If parents are unmarried at the time of a child’s birth, mothers automatically gain full child custody until the father establishes his paternity. However, once a father does establish paternity, he has the same rights and responsibilities as any other parent. Those rights and responsibilities also include child support. Additionally, if a father wants to be involved in their child’s life, he can petition the court for a custody and visitation agreement that puts the child’s best interests first.

If both parents can work out an agreement on their own, they won’t have to go to court (apart from filing the agreement with the court to make it legally binding). If you and your co-parent cannot come to agreement, however, you may need to move to litigation. The Maryville paternity lawyers at Shepherd & Long can guide you through this process.

How do you establish paternity?

If parents are married, the husband is automatically presumed to be the father. Tennessee law refers to this as presumption of parentage. However, if the parents are not married and the husband wants to be acknowledged as the father, he must take steps to establish his paternity. Typically, this happens in one of two ways – voluntarily or involuntarily.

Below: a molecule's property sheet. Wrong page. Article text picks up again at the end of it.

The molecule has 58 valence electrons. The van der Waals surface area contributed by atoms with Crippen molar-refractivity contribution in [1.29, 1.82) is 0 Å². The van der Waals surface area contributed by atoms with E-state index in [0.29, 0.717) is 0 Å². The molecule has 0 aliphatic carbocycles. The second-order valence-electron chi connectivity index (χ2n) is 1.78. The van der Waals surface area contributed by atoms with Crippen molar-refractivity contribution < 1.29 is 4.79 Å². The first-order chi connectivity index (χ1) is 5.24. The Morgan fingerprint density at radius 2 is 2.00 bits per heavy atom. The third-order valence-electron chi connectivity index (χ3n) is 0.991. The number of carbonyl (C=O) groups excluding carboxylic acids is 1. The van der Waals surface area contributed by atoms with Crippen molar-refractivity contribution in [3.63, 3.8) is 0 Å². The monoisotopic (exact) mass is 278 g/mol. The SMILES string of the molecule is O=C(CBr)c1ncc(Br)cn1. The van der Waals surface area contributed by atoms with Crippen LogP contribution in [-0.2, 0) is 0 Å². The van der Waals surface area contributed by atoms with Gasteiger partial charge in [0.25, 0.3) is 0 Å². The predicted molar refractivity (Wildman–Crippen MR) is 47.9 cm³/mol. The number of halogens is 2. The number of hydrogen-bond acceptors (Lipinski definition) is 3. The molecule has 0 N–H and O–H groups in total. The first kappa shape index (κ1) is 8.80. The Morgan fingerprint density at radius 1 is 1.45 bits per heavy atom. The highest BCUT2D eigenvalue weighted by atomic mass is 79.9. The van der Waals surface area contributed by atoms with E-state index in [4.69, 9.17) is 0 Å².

If a father voluntarily wants to acknowledge his paternity, he can sign a government document called a Voluntary Acknowledgement of Paternity. If he finds out about his paternity after the birth of the child, he can also have a DNA test to confirm before signing any documents. If the father or mother will not acknowledge paternity, either parent has the right to file a Petition to Establish Parentage, which is the involuntary route.

Why establish paternity?

Establishing paternity isn’t about how you might feel about the other parent – it’s about the best interests of your child. Children can gain an understanding about their family and culture, as well as any medical issues they should know about. They may get better health insurance through their father, as well as necessary child support. And, they can gain an entirely new family support system.

Why should a father establish paternity in Tennessee?

If you are a father who intends to be involved in their child’s life, you must establish paternity. Establishing paternity gives you the legal right to pursue custody or visitation rights. The right to custody also gives you the opportunity to participate in your child’s upbringing and have a say in their medical, educational, and religious decisions.

Why should a mother establish paternity in Tennessee?

If you are a mother who needs support and rights for their child, you may need to establish paternity first. You’ll need proof of paternity for things like child support, health insurance, or even state support benefits in some cases.